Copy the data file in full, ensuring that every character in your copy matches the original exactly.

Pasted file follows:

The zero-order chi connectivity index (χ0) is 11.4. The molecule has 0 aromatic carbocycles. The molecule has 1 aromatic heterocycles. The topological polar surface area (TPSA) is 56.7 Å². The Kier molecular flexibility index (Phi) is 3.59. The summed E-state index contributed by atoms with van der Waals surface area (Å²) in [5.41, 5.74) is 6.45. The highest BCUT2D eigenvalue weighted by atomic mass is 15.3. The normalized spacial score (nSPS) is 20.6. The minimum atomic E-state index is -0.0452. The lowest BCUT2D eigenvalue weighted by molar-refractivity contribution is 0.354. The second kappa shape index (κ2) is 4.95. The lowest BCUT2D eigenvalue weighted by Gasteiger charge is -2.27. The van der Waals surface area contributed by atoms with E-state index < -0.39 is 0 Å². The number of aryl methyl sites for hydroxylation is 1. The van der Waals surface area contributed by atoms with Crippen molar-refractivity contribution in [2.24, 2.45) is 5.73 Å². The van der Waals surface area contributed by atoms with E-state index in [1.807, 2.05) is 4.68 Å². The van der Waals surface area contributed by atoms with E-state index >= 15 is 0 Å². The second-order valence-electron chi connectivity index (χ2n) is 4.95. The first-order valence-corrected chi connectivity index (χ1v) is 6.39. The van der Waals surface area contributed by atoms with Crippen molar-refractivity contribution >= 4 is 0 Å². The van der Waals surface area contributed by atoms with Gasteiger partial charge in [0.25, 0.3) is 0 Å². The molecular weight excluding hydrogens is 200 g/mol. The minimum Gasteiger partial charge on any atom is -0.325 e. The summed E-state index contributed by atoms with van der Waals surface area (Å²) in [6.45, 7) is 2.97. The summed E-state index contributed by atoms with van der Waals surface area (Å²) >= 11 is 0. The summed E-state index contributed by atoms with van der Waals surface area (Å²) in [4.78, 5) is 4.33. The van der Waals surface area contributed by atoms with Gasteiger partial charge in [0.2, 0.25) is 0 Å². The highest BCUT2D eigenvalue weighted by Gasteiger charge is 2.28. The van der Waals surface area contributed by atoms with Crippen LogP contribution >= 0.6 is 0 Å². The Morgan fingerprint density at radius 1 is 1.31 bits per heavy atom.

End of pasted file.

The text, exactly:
The zero-order chi connectivity index (χ0) is 11.4. The molecule has 0 aromatic carbocycles. The molecule has 1 aromatic heterocycles. The topological polar surface area (TPSA) is 56.7 Å². The Kier molecular flexibility index (Phi) is 3.59. The summed E-state index contributed by atoms with van der Waals surface area (Å²) in [5.41, 5.74) is 6.45. The highest BCUT2D eigenvalue weighted by atomic mass is 15.3. The normalized spacial score (nSPS) is 20.6. The minimum atomic E-state index is -0.0452. The lowest BCUT2D eigenvalue weighted by molar-refractivity contribution is 0.354. The second kappa shape index (κ2) is 4.95. The lowest BCUT2D eigenvalue weighted by Gasteiger charge is -2.27. The van der Waals surface area contributed by atoms with E-state index < -0.39 is 0 Å². The number of aryl methyl sites for hydroxylation is 1. The van der Waals surface area contributed by atoms with Crippen molar-refractivity contribution in [2.24, 2.45) is 5.73 Å². The van der Waals surface area contributed by atoms with E-state index in [1.807, 2.05) is 4.68 Å². The van der Waals surface area contributed by atoms with E-state index >= 15 is 0 Å². The second-order valence-electron chi connectivity index (χ2n) is 4.95. The first-order valence-corrected chi connectivity index (χ1v) is 6.39. The van der Waals surface area contributed by atoms with Crippen molar-refractivity contribution >= 4 is 0 Å². The van der Waals surface area contributed by atoms with Gasteiger partial charge in [0.25, 0.3) is 0 Å². The molecular weight excluding hydrogens is 200 g/mol. The minimum Gasteiger partial charge on any atom is -0.325 e. The summed E-state index contributed by atoms with van der Waals surface area (Å²) in [6.45, 7) is 2.97. The summed E-state index contributed by atoms with van der Waals surface area (Å²) >= 11 is 0. The summed E-state index contributed by atoms with van der Waals surface area (Å²) in [4.78, 5) is 4.33. The van der Waals surface area contributed by atoms with Gasteiger partial charge in [0.2, 0.25) is 0 Å². The highest BCUT2D eigenvalue weighted by Gasteiger charge is 2.28. The van der Waals surface area contributed by atoms with Crippen LogP contribution >= 0.6 is 0 Å². The Morgan fingerprint density at radius 1 is 1.31 bits per heavy atom.